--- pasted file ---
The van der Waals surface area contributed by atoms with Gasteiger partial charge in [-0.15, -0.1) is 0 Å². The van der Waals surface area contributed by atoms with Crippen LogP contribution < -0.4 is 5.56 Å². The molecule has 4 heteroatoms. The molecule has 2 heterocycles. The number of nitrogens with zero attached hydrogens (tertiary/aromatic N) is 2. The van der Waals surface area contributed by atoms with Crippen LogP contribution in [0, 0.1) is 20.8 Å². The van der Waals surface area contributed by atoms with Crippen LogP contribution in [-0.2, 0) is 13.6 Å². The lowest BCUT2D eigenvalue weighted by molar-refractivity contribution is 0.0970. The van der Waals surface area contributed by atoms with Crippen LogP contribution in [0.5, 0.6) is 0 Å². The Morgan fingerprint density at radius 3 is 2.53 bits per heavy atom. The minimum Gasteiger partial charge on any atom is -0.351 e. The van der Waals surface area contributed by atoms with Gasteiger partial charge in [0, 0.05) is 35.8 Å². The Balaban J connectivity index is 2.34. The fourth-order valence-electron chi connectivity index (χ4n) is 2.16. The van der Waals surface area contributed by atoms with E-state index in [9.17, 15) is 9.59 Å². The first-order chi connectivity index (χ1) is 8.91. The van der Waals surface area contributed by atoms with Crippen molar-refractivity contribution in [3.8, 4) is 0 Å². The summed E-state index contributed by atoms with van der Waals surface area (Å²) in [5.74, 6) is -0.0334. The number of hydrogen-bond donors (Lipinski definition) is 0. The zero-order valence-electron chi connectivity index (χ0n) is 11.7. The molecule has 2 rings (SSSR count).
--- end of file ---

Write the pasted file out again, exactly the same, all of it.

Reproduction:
The van der Waals surface area contributed by atoms with Gasteiger partial charge in [-0.15, -0.1) is 0 Å². The van der Waals surface area contributed by atoms with Crippen LogP contribution < -0.4 is 5.56 Å². The molecule has 4 heteroatoms. The molecule has 2 heterocycles. The number of nitrogens with zero attached hydrogens (tertiary/aromatic N) is 2. The van der Waals surface area contributed by atoms with Crippen LogP contribution in [0, 0.1) is 20.8 Å². The van der Waals surface area contributed by atoms with Crippen LogP contribution in [-0.2, 0) is 13.6 Å². The lowest BCUT2D eigenvalue weighted by molar-refractivity contribution is 0.0970. The van der Waals surface area contributed by atoms with Crippen LogP contribution in [0.5, 0.6) is 0 Å². The Morgan fingerprint density at radius 3 is 2.53 bits per heavy atom. The minimum Gasteiger partial charge on any atom is -0.351 e. The van der Waals surface area contributed by atoms with Gasteiger partial charge in [0, 0.05) is 35.8 Å². The Balaban J connectivity index is 2.34. The fourth-order valence-electron chi connectivity index (χ4n) is 2.16. The van der Waals surface area contributed by atoms with E-state index in [9.17, 15) is 9.59 Å². The first-order chi connectivity index (χ1) is 8.91. The van der Waals surface area contributed by atoms with Crippen molar-refractivity contribution in [3.8, 4) is 0 Å². The summed E-state index contributed by atoms with van der Waals surface area (Å²) in [5.74, 6) is -0.0334. The number of hydrogen-bond donors (Lipinski definition) is 0. The zero-order valence-electron chi connectivity index (χ0n) is 11.7. The molecule has 2 rings (SSSR count).